We’ve been hard at work strengthening our emotional intelligence (EI), haven’t we? We began with developing emotional intelligence, moved on to developing our self-awareness and self control and now we find ourselves at the last part of our work out: developing empathy. Let’s dig deeper first into what empathy means and then how we can all lean into it just a bit more.
It feels like everyone loves talking about empathy lately. But whenever it comes up in conversation, in an article I’m reading, or at a conference, I can’t help but wonder what developing empathy means to others.
To me, empathy means paying attention to what people are experiencing, feeling and needing. It’s about connecting with others in a genuine way so I can understand the why behind the what. It means trying to really understand what they feel and what experiences are like living in someone else’s shoes.
If my co-worker seems uncharacteristically upset about a project oversight, empathy helps me understand why before I react to the what–in this case another’s feelings.
For me, it helped to not only define the term–what is it we mean by empathy?–but also to determine who my empathy role model was. Who exactly was the most empathetic person I knew? And how did they show it? This allowed me to better identify specific qualities that I felt I could embody, even incrementally. So, let me ask you:
Who is the most empathetic person you know?
Once you’ve answered that question for yourself, let me ask another: why? In what specific ways does this individual show or use their empathy? Some examples to get you thinking:
- Do they give undivided attention?
- Can they tune into others’ feelings?
- Is it easy to confide and share information with them?
While it might seem silly at first, an example I often refer to is the character Sadness in the movie Inside Out:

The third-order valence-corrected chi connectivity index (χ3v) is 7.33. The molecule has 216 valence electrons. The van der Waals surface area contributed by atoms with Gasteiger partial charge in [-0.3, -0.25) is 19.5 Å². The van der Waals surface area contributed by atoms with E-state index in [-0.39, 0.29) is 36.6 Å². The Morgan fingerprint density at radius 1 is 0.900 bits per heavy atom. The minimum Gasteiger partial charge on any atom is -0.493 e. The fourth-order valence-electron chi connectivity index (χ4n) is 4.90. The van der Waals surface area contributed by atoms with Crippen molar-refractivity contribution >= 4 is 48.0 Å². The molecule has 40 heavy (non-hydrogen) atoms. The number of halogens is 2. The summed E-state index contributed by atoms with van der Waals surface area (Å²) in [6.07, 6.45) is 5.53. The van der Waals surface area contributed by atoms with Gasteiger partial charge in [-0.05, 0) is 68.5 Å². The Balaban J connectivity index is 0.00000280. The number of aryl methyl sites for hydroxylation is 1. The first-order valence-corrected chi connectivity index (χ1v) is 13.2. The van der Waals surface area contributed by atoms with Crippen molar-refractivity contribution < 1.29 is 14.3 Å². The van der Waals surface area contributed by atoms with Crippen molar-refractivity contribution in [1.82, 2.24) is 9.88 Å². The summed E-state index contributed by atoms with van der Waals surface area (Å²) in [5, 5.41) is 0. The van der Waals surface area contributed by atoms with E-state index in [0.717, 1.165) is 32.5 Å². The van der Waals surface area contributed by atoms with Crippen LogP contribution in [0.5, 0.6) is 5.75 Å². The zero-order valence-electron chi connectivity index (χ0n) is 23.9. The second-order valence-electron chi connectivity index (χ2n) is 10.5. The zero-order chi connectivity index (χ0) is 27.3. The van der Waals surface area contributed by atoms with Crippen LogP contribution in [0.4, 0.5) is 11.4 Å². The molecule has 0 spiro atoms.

If you watch the clip above you can see how Sadness comforts Bing Bong when Joy cannot. I truly admired how Sadness listened rather than motivated. Moreover, I admired how clear it was that Sadness had no other agenda than to be fully present with her friend. This is a great example of how sometimes it’s best to be there for others by mirroring their emotions rather than asking them to feel differently.
As I’ve continued exploring my passion around coaching to improve communication skills, I have constantly found myself stumped when it comes to developing empathy. We know what it is and can observe it in others, but what actionable steps can we take to grow and improve? The most important theme I’ve been able to pull together is active listening.
To be more specific, I am referring to three areas of active listening: question asking, affirmation, and summarization.
The problem is, often times we jump to conclusions before someone is done speaking, which means that our full attention is not on the speaker. We might even try to finish their sentences or reply with something that doesn’t quite fit their final thought. On the contrary, what we need to do is show respect and draw out critical information.
Conversely, when you ask questions it shows the speaker that you care about them and are genuinely interested in what they have to say. While you are focusing on what the speaker is saying, don’t forget to add your own cues of affirmation such as nodding or vocalizing “mhmm” as appropriate. Affirmations show the speaker that you are engaged and understand the message they are trying to get across. Lastly, when the speaker is done, summarizing helps you test your accuracy of listening. Summarizing correctly will bring joy and appreciation to the speaker, helping them truly feel heard!
So, when my coworker is uncharacteristically upset about a project oversight, my what can be asking a question like “tell me how you are feeling.” While paying full attention to their response I am sure to say my “mhmms”. Finally, I can conclude with a summary to ensure that I understood their issue and, where maybe I didn’t, they can add some specificity to help me understand more fully.
Don’t Give Up!
Relationships are a two-way transaction and empathy is one of the best currencies you can carry. It’s important to remember that people want to be understood just as much as you want to understand them. Empathic communication is not easy, but the more reps you do, the stronger you will grow. So if you’re ever feeling exhausted, remember to re-energize yourself (self-awareness) and continue trekking along (self control) your emotional intelligence work out plan!
Rachel Zolotarsky, Lingo Live Product Manager
Interested in reading more? Check out the other blogs in this series: